Masmak: Majestic fort in Riyadh opens a door on Saudi Arabia’s past

The museum will be open from 4 p.m. until midnight. (AN photo by Ziyad Alarfaj)
Updated 05 June 2019
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Masmak: Majestic fort in Riyadh opens a door on Saudi Arabia’s past

  • ‘Masmak’ in Arabic means high, fortified, thick and huge — important qualities for a fort that witnessed King Abdul Aziz’s initiatives in consolidating Saudi Arabia

RIYADH: One of Saudi Arabia’s most important historical sites, Masmak Fort in Riyadh, will open its doors to visitors during Eid Al-Fitr.

The fort became a focal point in the history of the Arabian peninsula when it was stormed by the Kingdom’s founder, King Abdul Aziz bin Saud, in 1902.

Now the magnificent citadel is home to a museum that has become an important historical destination.

“Masmak” in Arabic means high, fortified, thick and huge — important qualities for a fort that witnessed King Abdul Aziz’s initiatives in consolidating the Kingdom. 

Nasser Al-Arifi, the museum’s director, invited residents to visit “this important milestone in the history of Saudi Arabia, depicting the struggles and efforts exerted by King Abdul Aziz to unite this great entity.”

The museum contains photographs, maps, models, display cabinets, old weapons, heritage objects, and exhibition and audiovisual halls. It will be open from 4 p.m. until midnight during Eid Al-Fitr, with a wide range of programs, events and activities aimed at visitors.

Masmak Fort is a tourist favorite and a must-visit destination in the Saudi capital. Many of the Kingdom’s most important historical artifacts are found here.

The fort has become virtually an official symbol of the rise of the Saudi nation, capturing the feel of old Arabia and the struggle that led to the modern Saudi state.

Visitors can find traditional dresses and crafts, a diwan with an open courtyard, functioning well, and a mosque as well as several other attractions.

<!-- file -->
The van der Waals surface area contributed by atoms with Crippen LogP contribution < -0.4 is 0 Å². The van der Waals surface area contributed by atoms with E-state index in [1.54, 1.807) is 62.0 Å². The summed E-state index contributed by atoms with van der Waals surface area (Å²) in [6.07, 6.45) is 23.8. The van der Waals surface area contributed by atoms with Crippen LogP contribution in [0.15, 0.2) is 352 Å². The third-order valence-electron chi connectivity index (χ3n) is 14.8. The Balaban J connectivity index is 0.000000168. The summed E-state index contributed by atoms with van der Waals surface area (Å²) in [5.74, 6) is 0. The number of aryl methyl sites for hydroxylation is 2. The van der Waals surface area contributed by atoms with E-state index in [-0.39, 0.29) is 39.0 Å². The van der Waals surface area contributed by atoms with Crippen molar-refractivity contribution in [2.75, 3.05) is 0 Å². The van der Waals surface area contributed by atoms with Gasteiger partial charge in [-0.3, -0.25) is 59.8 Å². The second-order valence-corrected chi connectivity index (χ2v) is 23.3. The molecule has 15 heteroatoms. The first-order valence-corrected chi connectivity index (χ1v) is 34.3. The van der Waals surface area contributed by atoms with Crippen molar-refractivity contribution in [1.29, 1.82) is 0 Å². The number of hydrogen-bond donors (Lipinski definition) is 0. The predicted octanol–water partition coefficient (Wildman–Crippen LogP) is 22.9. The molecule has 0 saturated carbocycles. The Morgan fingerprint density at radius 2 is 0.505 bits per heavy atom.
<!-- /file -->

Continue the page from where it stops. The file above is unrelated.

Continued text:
Pompeo meets with Crown Prince Mohammed bin Salman for talks on Aramco attacks

Updated 54 sec ago

Pompeo meets with Crown Prince Mohammed bin Salman for talks on Aramco attacks

  • Pompeo described the drone and cruise missile strikes on Saturday as an 'Iranian attack'
  • Pompeo was met at Jeddah airport by Saudi Foreign Minister Ibrahim Al-Assaf. 

JEDDAH: US Secretary of State Mike Pompeo Wednesday described strikes on key Saudi oil installations as an “act of war” as he landed in Jeddah to meet with Saudi Arabia's Crown Prince Mohammed bin Salman.

Pompeo described the drone and cruise missile strikes on Saturday as an “Iranian attack”.

He said it had not come from Yemen’s Iran-backed Houthi militants and that there was no evidence the attacks had been launched from Iraq.

"This is an attack of a scale we've just not seen before," he added.

Pompeo was met at Jeddah airport by Saudi Foreign Minister Ibrahim Al-Assaf.

Pompeo's visit comes as President Donald Trump said on Wednesday there were many options short of war with Iran after Saudi Arabia's display of remnants of drones and missiles it said were used in the I that was "unquestionably sponsored" by Tehran.

"There are many options. There's the ultimate option and there are options that are a lot less than that. And we'll see," Trump told reporters in Los Angeles. "I'm saying the ultimate option meaning go in — war."

Trump, who earlier said on Twitter that he had ordered the US Treasury to "substantially increase" sanctions on Iran, told reporters the unspecified, punitive economic measures would be unveiled within 48 hours.

Trump's tweet followed repeated US assertions that the Islamic Republic was behind Saturday's attack on Aramco facilities and came hours after Saudi Arabia said the strike was a "test of global will."

Earlier on Wednesday, UK Prime Minister Boris Johnson said he had spoken with US President Donald Trump about the Aramco attack, and agreed that Iran must not be allowed to acquire a nuclear weapon.

Also on Wednesday, Kuwait's army released a statement announcing it was raising its preparedness level for some units, given the tensions in the Middle East region.